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MVB to Thomas Jefferson, 13 July 1824

My dear Sir,

Yours of the 29th arrived in my absence, ^or would have been made sooner^ I ^would sooner have^ make my sincere acknowledgedment ^of its^ for ^receipt & of^ the honour you have done me ^by it.^. ^xx 2d^ You do yourself but justice in holding it unnecessary at this time of day to engage in "feudings and provings" of personal character ^slanders^," but I am confident that you are not sensible ^my dear Sir^ of half the respect, the reverence & warm affection entertained for you by all the old ^& uncorrupted^ Republicans ^and notwithstanding the late reward for apostasy, you may rest assured that the number of those is yet large & I hope sufficiently ^^so I hope^^ to rescue their country from misrule and save a ^^their^^ cause for which you must always particularly interest from ruin.^ who have not degenerated. and whatever may be apprehended as to their numbers it will I hope be soon known that they are yet sufficiently numerous to save their cause. If my life is spared ^xx 2d^ ^I have <illegible> read^ the Letter ^with much interest & satisfactn & see that it is applied^ will in proper time be applied to its proper use. My first impression was to ask your permission to promulgate in some proper form the falisty, ^of the base insinuations produced & <consequent> malignity ^the <insidious> story for which^ of the Dr. Stewart story ^is quoted^; but upon reconsideration I questioned the propriety of doing so.^x^ Pickerings immediate friends in the east and in other quarters, are labouring to annoy one of our most formidable competitors, ^Mr^ and (however inconsistent his attack upon you ^is with <that> <assistance>)^ profess to be actuated by a spirit of neutrality at least towards us. I have from the begining been well satisfied, (and so informed our friends at Washington) that the support of those Gentlemen is all that we have to apprehend from <them> ^that quar is their favour,^ but our friends ^however^ do not as fully concur in that sentiment, as I could wish. Our Govr. has utterly ruined the little standing he had left, and unintentionally done ^rendered^ us essential service by his proclamation. Its manifest and designed ^manifest object and manifest^ tendency, to distract the Party, has excited a strong disposition in the people to counteract him, & a willingness to give up to that object ^and^ their solicitude for the repeal of the “electoral law.” The Legislature will do nothing that they should ^ought^ not do. The Edwards affair ^conspiracy^ is rapidly producing a favourable impression ^towards Mr Crawford^ upon the public minds ^of the people of this state. Such^ a means ^result^ very desirable and which had hitherto ^x in consequence of various causes) has not heretofore been the case to any great extent^ existed in a very limited extent only; so sucessful has been the misreprentation of his enemies & the policy of the administration aided by other causes.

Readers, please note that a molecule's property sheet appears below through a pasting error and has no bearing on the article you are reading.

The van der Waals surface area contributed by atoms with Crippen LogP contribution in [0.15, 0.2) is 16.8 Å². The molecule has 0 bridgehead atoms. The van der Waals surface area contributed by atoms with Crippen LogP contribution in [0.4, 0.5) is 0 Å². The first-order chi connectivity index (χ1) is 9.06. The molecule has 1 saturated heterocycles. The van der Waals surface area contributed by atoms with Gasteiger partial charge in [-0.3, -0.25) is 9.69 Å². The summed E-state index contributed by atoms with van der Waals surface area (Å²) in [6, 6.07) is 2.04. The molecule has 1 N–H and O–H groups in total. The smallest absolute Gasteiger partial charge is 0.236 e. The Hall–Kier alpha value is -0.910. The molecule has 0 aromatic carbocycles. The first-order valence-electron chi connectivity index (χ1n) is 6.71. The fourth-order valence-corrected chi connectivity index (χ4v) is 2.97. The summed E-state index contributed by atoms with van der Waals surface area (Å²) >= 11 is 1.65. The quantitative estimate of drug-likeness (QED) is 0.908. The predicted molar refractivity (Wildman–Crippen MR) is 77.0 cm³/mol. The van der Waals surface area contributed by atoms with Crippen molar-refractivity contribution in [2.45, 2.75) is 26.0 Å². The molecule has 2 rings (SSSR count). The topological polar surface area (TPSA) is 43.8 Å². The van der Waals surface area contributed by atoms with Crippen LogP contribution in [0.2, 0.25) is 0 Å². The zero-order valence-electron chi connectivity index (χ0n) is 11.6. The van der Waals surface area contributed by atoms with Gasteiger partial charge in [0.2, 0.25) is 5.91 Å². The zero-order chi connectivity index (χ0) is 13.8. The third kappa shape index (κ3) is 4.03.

Mr Adams has hitherto concealed the violent & domineering temper which his father gave him, with wonderful success. ^But ^^it seems^^ he has not been able to hold back ^^out^^ to the end.^ His two last <stops> at Washington are ^to us^ providential and cannot fail to produce great results. You was ^were^ right as it has turned out in your estimate of Mr Monroes course in relation to Edwards. I had no reason to expect so much from him. If at any time & under any circumstances you may think it in my power from my intercourse with the world to contribute to your gratification in even so small a degree, you will confer a favour on me by suggesting it. Have the goodness to make my best respects to Mr & Mrs. Randolph & the young ladies & to accept for yourself the assurance

Of my perfect respect & warm

esteem—

M.V.Buren

Dr Letter to Thomas

Jefferson E

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MVB to Thomas Jefferson, 13 July 1824MVB to Thomas Jefferson, 13 July 1824MVB to Thomas Jefferson, 13 July 1824MVB to Thomas Jefferson, 13 July 1824
Source: DLC Library of Congress
Collection: MVB Papers (DLC)
Series: Series 4 (3 December 1821-31 December 1824)